About this Research Topic
In the genomic era of 1990s-2000s, pharmaceutical research moved to target-based drug discovery which enabled development of many small molecule drugs against a wide range of diseases. In many cases however, drug targets that arose from genomics failed, questioning the validity of these targets and the suitability of target-based drug discovery as an optimal strategy for all disease states. For monogenic diseases, target-based approaches may be well-suited to the identification of novel therapies. Most diseases, however, are caused by a combination of several genetic and environmental factors and are likely to require simultaneous modulation of multiple molecular targets/pathways for successful treatment. For such diseases, reductionist approaches focusing on individual targets rather than biological networks are unlikely to succeed and new drug development strategies are required.
In search of more successful approaches, the pharmaceutical industry is moving towards phenotypic screening beyond individual genes/targets. However, this requires rethinking of diseases and drug discovery approaches from a network and system biology perspectives. Since returning to the pre-genomics era of screening drug candidates in laborious animal models is not a feasible solution, the industry needs to evolve a new paradigm of phenotypic drug discovery within the context of systems biology. Such a paradigm must combine physiologically and disease relevant biological substrates with sufficient throughput, operational simplicity and statistical vigor. Biomarker strategies for translational medicine, as well as preclinical safety and selectivity assessments, would also need to be revised to adapt to the target agnostic style.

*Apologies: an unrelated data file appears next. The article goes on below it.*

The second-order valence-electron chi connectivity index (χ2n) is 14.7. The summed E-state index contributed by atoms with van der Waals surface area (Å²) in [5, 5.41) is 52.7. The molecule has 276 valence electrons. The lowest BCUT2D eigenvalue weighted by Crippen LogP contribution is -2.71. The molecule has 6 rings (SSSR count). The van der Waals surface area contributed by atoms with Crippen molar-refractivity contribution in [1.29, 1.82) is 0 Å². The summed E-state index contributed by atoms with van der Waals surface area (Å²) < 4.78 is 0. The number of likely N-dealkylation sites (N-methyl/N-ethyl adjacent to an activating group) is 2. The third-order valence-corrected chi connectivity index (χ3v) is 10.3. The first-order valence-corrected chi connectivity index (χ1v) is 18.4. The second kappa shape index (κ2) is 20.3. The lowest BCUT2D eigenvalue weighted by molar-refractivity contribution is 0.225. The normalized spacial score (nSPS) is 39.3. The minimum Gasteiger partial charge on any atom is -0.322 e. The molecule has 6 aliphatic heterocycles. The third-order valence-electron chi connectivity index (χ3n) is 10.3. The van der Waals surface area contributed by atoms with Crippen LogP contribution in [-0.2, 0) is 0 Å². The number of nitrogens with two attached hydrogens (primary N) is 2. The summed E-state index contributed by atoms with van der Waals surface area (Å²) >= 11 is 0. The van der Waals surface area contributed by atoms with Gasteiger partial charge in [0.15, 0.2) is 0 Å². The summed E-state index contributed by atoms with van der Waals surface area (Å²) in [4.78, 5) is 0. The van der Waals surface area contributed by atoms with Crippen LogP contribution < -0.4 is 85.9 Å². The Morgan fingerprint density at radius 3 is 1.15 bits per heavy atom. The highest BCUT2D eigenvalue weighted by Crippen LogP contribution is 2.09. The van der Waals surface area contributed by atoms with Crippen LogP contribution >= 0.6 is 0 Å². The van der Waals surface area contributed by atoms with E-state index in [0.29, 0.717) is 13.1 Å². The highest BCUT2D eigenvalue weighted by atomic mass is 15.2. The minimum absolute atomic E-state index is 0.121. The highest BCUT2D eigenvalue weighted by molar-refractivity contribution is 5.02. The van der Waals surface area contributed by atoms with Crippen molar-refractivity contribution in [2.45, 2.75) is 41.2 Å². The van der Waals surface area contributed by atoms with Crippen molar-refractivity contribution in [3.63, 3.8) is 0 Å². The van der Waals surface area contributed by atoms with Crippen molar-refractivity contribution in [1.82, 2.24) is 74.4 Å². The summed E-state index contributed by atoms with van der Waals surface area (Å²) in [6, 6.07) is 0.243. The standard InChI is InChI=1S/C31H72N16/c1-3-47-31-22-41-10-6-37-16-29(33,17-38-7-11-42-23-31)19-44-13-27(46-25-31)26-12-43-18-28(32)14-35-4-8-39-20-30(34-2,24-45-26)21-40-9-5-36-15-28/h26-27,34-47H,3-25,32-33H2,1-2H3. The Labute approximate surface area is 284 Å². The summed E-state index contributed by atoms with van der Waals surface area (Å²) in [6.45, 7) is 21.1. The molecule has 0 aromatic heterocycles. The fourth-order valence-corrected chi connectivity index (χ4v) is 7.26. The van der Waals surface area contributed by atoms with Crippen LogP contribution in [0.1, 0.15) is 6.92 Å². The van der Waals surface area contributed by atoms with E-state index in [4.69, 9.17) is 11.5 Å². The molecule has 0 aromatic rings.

This focused issue aims to discuss strategies, key concepts and technologies related to systems-based approaches in drug development. Design and implementation of innovative biological assays, featuring multiple target strategies, and rational drug design in the absence of target knowledge during the early drug discovery are illustrated with examples. Specific topics include:
• The need for systems-based approaches in drug development
• Phenotypic screening strategies (cellular, tissue/organ/organism-based phenotypes; parasites, zebrafish model system, iPSC and patient-derived cells; challenges and emerging technologies)
• Compound libraries (natural product inspired compound collections)
• Target deconvolution and identification (RNAi, protein microarrays, chemical genomics, computational methods; challenges and emerging technologies)
• Target agnostic lead discovery and optimization
• Multi-target approaches and decoding the phenotype (understanding biological interactions and multiscale systems modeling)
• Translational aspects
• Early evaluation of selectivity and safety in a target agnostic manner
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